Get vaccinated, get a booster

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The Rev. Tom Reese, left, receives a COVID-19 vaccine from Dr. Michael Markel, center, and nurse Dia Hannah at Georgetown University Hospital, Medstar Health, Thursday, January 21, 2021. (RNS photo by Tom Reese)
The Rev. Tom Reese, left, receives a COVID-19 vaccine from Dr. Michael Markel, center, and nurse Dia Hannah at Georgetown University Hospital, Medstar Health, Thursday, January 21, 2021. (RNS photo by Tom Reese)

When experts first began talking about a third vaccination shot against the COVID-19 virus, I was inclined to give it a pass — not because I didn't trust public health experts. I do. Rather, I was embarrassed by the possibility of getting a third shot when most of Africa has not gotten a first shot.

As a Christian, how could I justify taking a shot from someone who needs it more?

Three things convinced me that I had to get the booster.

First, though healthy, I am 76 years old, which classifies me as part of the vulnerable population. And even if I wanted to, I could not buy a vaccine and mail it to someone in Africa. The vaccine spoils quickly if not refrigerated. My one-man boycott would not have any impact on the structural problems keeping poor countries from getting and distributing the vaccine.

Second, I live in a community with 15 other Jesuits, some of whom have preexisting conditions. I don’t want to be responsible for killing one of them. Already, one resident came down with the virus early in the pandemic and we were quarantined by the District of Columbia. He did not have to go to the hospital, but he was extremely sick. (As I was writing this column, another member of my community came down with COVID-19.)

Back in January, having someone in our house sick from COVID-19 scared us into taking precautions against infection: getting vaccinated, wearing masks and social distancing. Despite those precautions, as the pandemic went on, too many Jesuits across the country died of COVID-19, mostly elderly in our assisted-living residences.  

Like everyone else, we let down our guards as we got vaccinated and the number of cases in the surrounding community declined. Earlier this month, I was one of 40 fully vaccinated Jesuits who attended a day of recollection — three 15-minute sessions of prayer and reflection, followed by Mass, all without masks in a small chapel.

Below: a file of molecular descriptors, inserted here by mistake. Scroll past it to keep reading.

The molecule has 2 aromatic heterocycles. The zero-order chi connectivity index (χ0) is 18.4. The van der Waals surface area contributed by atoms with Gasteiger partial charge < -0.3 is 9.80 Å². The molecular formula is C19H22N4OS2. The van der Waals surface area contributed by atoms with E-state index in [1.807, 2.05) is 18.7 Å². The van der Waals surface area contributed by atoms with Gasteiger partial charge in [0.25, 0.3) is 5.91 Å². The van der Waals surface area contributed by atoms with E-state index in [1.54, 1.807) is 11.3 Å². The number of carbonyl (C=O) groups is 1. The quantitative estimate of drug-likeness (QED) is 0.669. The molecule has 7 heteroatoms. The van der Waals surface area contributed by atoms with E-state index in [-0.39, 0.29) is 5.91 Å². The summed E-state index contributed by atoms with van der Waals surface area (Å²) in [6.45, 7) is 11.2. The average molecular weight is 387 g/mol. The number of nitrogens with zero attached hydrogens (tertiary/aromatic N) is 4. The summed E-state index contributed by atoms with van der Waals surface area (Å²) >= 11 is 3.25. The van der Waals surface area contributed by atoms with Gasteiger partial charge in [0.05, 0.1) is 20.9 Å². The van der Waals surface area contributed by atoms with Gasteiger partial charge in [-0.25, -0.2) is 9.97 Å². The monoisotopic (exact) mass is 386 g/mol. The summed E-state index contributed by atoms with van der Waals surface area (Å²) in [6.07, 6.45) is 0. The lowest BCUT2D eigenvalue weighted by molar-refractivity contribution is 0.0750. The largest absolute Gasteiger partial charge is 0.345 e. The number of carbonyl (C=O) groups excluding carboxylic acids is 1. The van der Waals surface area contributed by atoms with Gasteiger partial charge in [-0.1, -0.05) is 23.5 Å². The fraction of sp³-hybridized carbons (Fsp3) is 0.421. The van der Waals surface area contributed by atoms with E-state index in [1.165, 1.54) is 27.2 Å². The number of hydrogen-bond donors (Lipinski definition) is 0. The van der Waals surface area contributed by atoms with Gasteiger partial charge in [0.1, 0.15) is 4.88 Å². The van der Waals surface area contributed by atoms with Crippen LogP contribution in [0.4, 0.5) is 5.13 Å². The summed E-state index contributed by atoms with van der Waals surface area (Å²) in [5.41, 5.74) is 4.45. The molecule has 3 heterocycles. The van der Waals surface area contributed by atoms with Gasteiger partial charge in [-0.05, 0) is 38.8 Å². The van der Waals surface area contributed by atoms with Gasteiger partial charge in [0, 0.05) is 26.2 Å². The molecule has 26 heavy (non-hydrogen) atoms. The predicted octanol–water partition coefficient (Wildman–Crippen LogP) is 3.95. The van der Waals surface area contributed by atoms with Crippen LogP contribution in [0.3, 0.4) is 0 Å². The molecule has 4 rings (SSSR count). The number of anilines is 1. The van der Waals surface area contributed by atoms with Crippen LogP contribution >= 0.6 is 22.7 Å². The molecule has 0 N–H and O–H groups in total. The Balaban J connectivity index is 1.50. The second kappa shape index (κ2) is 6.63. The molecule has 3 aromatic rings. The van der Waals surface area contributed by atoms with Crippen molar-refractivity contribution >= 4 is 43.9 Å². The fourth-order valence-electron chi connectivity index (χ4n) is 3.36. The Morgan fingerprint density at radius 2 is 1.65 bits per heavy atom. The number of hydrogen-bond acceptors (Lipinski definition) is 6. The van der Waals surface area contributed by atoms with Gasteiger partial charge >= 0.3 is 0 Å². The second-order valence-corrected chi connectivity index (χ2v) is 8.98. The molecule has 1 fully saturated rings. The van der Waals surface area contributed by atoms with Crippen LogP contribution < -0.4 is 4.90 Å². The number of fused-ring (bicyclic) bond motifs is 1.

This week, our community responded to the omicron variant by reinstituting social distancing and N95 masks in chapel and around the house. I canceled my Christmas visit to California (the flight was too expensive anyway, and I felt guilty about adding to my carbon footprint).

All but two of us have gotten our boosters; one of them is scheduled to get the shot, and the other is the one who just got COVID-19. 

The third reason I got the booster shot was that my religious superior told us we had to. St. Ignatius, who ruined his health through excessive penances, believed that one of the jobs of a religious superior was to protect his subjects from excessive zeal (or stupidity).

My life as a Jesuit is of course not typical of that for other Americans, but we all share some truths about this pandemic.

If you are elderly or have preexisting conditions or have contact with someone who does, get vaccinated. This is a life-or-death matter. Most elderly understand this and have gotten vaccinated. They need to quickly get boosters, as do those in contact with them. The same applies to those in contact with children to young to be vaccinated.

Second, nothing focuses the mind like knowing someone who has gotten sick or died of COVID-19. This makes the pandemic personal, not just a set of statistics. As COVID-19 becomes personal for more people, attitudes will change.

The media needs to help by reporting more personal testimonies from those who have been sick or lost loved ones to COVID-19. Those who will not listen to doctors and health professionals may listen to people who look and sound like themselves. Sadly, privacy laws prohibit the news media from showing the faces of people sick and dying of COVID-19 in hospitals.

Finally, though Americans are much less inclined to follow orders than Jesuits, mandates do appear to work. Most people get the jab after a mandate even if they swear they will not. I remember when New York City passed the “pooper-scooper” law some 40 years ago. No one believed anyone would heed it, but they did.

Employers, restaurants, bars and stores can and should mandate masks and vaccinations. There will be counterfeit vaccination cards, just as there are counterfeit IDs for drinking, but most people will comply.

In addition, companies should offer carrots, not just threaten with sticks.

Airlines could offer preferential treatment in boarding, free checked bags or additional mileage points to the vaccinated. Restaurants and bars could upsize drinks for the vaccinated. Credit card companies and banks could offer a one-time reduction in interest payments. Companies such as Walmart and CVS could offer gift cards to those getting vaccinated.

We are all suffering from COVID-19 fatigue, but unlike when the pandemic started, we now know what to do to end it: Get vaccinated with a booster, wear an N95 mask and keep socially distant.

We owe it to ourselves personally, we owe it to our vulnerable friends and family members, we owe it to our civic community.

If we want schools to stay open, if we want the economy to revive, we need to act now.

Thomas Reese

Jesuit Fr. Thomas Reese's column for Religion News Service, "Signs of the Times," appears regularly at National Catholic Reporter.


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